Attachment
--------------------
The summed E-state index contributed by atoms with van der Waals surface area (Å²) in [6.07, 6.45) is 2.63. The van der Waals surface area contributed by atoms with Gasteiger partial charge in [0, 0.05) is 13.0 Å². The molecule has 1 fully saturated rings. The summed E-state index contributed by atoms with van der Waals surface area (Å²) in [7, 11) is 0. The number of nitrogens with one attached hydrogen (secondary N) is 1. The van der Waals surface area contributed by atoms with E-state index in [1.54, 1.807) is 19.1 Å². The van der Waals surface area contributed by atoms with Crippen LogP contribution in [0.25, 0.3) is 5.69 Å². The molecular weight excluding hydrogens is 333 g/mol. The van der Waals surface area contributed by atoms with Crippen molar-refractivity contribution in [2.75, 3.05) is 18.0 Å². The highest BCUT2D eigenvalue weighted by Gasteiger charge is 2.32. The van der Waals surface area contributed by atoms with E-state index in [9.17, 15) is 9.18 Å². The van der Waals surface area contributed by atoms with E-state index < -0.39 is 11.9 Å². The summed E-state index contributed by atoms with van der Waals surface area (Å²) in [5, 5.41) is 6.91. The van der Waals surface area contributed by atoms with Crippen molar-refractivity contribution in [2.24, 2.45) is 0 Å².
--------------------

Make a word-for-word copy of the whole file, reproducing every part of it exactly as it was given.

The summed E-state index contributed by atoms with van der Waals surface area (Å²) in [6.07, 6.45) is 2.63. The van der Waals surface area contributed by atoms with Gasteiger partial charge in [0, 0.05) is 13.0 Å². The molecule has 1 fully saturated rings. The summed E-state index contributed by atoms with van der Waals surface area (Å²) in [7, 11) is 0. The number of nitrogens with one attached hydrogen (secondary N) is 1. The van der Waals surface area contributed by atoms with E-state index in [1.54, 1.807) is 19.1 Å². The van der Waals surface area contributed by atoms with Crippen LogP contribution in [0.25, 0.3) is 5.69 Å². The molecular weight excluding hydrogens is 333 g/mol. The van der Waals surface area contributed by atoms with Crippen molar-refractivity contribution in [2.75, 3.05) is 18.0 Å². The highest BCUT2D eigenvalue weighted by Gasteiger charge is 2.32. The van der Waals surface area contributed by atoms with E-state index in [9.17, 15) is 9.18 Å². The van der Waals surface area contributed by atoms with E-state index < -0.39 is 11.9 Å². The summed E-state index contributed by atoms with van der Waals surface area (Å²) in [5, 5.41) is 6.91. The van der Waals surface area contributed by atoms with Crippen molar-refractivity contribution in [2.24, 2.45) is 0 Å².